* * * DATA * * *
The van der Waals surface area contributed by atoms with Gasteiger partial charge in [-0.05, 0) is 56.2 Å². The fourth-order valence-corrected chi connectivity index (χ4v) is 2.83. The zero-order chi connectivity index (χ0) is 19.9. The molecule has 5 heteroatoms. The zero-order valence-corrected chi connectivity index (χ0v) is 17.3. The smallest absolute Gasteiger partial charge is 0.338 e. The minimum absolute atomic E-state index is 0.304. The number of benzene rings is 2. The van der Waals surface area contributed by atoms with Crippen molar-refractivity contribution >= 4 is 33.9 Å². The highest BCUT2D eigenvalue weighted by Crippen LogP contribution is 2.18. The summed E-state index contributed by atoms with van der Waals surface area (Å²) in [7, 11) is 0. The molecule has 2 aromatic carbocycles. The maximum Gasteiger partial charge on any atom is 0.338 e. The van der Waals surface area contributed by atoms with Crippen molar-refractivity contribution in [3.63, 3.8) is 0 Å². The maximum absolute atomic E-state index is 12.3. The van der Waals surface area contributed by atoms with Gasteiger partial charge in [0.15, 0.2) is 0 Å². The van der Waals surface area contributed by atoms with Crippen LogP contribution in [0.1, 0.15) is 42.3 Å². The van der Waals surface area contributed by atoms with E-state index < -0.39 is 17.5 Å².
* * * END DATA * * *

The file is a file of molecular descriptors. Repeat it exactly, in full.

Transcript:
The van der Waals surface area contributed by atoms with Gasteiger partial charge in [-0.05, 0) is 56.2 Å². The fourth-order valence-corrected chi connectivity index (χ4v) is 2.83. The zero-order chi connectivity index (χ0) is 19.9. The molecule has 5 heteroatoms. The zero-order valence-corrected chi connectivity index (χ0v) is 17.3. The smallest absolute Gasteiger partial charge is 0.338 e. The minimum absolute atomic E-state index is 0.304. The number of benzene rings is 2. The van der Waals surface area contributed by atoms with Crippen molar-refractivity contribution >= 4 is 33.9 Å². The highest BCUT2D eigenvalue weighted by Crippen LogP contribution is 2.18. The summed E-state index contributed by atoms with van der Waals surface area (Å²) in [7, 11) is 0. The molecule has 2 aromatic carbocycles. The maximum Gasteiger partial charge on any atom is 0.338 e. The van der Waals surface area contributed by atoms with Crippen molar-refractivity contribution in [3.63, 3.8) is 0 Å². The maximum absolute atomic E-state index is 12.3. The van der Waals surface area contributed by atoms with Gasteiger partial charge in [0.15, 0.2) is 0 Å². The van der Waals surface area contributed by atoms with Crippen LogP contribution in [0.1, 0.15) is 42.3 Å². The van der Waals surface area contributed by atoms with E-state index < -0.39 is 17.5 Å².